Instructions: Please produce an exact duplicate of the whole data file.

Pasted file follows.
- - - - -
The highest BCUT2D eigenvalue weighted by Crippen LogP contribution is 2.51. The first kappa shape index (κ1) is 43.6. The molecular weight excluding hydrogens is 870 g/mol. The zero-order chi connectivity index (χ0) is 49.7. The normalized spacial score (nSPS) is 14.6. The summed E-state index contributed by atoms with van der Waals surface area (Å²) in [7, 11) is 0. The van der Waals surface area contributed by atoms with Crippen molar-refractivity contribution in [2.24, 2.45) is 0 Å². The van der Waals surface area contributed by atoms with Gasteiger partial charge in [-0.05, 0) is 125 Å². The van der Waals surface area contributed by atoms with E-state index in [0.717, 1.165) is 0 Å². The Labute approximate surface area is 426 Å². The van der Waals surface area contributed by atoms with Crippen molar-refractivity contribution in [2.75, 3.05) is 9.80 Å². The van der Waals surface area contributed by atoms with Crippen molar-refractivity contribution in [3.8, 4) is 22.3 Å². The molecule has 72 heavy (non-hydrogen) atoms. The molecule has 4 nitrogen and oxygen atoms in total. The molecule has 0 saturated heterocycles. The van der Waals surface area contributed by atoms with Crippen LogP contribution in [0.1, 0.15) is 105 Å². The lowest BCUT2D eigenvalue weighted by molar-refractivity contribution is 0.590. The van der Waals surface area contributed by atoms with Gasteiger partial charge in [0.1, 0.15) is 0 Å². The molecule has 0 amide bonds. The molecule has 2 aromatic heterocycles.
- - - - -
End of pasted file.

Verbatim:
The highest BCUT2D eigenvalue weighted by Crippen LogP contribution is 2.51. The first kappa shape index (κ1) is 43.6. The molecular weight excluding hydrogens is 870 g/mol. The zero-order chi connectivity index (χ0) is 49.7. The normalized spacial score (nSPS) is 14.6. The summed E-state index contributed by atoms with van der Waals surface area (Å²) in [7, 11) is 0. The van der Waals surface area contributed by atoms with Crippen molar-refractivity contribution in [2.24, 2.45) is 0 Å². The van der Waals surface area contributed by atoms with Gasteiger partial charge in [-0.05, 0) is 125 Å². The van der Waals surface area contributed by atoms with E-state index in [0.717, 1.165) is 0 Å². The Labute approximate surface area is 426 Å². The van der Waals surface area contributed by atoms with Crippen molar-refractivity contribution in [2.75, 3.05) is 9.80 Å². The van der Waals surface area contributed by atoms with Crippen molar-refractivity contribution in [3.8, 4) is 22.3 Å². The molecule has 72 heavy (non-hydrogen) atoms. The molecule has 4 nitrogen and oxygen atoms in total. The molecule has 0 saturated heterocycles. The van der Waals surface area contributed by atoms with Crippen LogP contribution in [0.1, 0.15) is 105 Å². The lowest BCUT2D eigenvalue weighted by molar-refractivity contribution is 0.590. The van der Waals surface area contributed by atoms with Gasteiger partial charge in [0.1, 0.15) is 0 Å². The molecule has 0 amide bonds. The molecule has 2 aromatic heterocycles.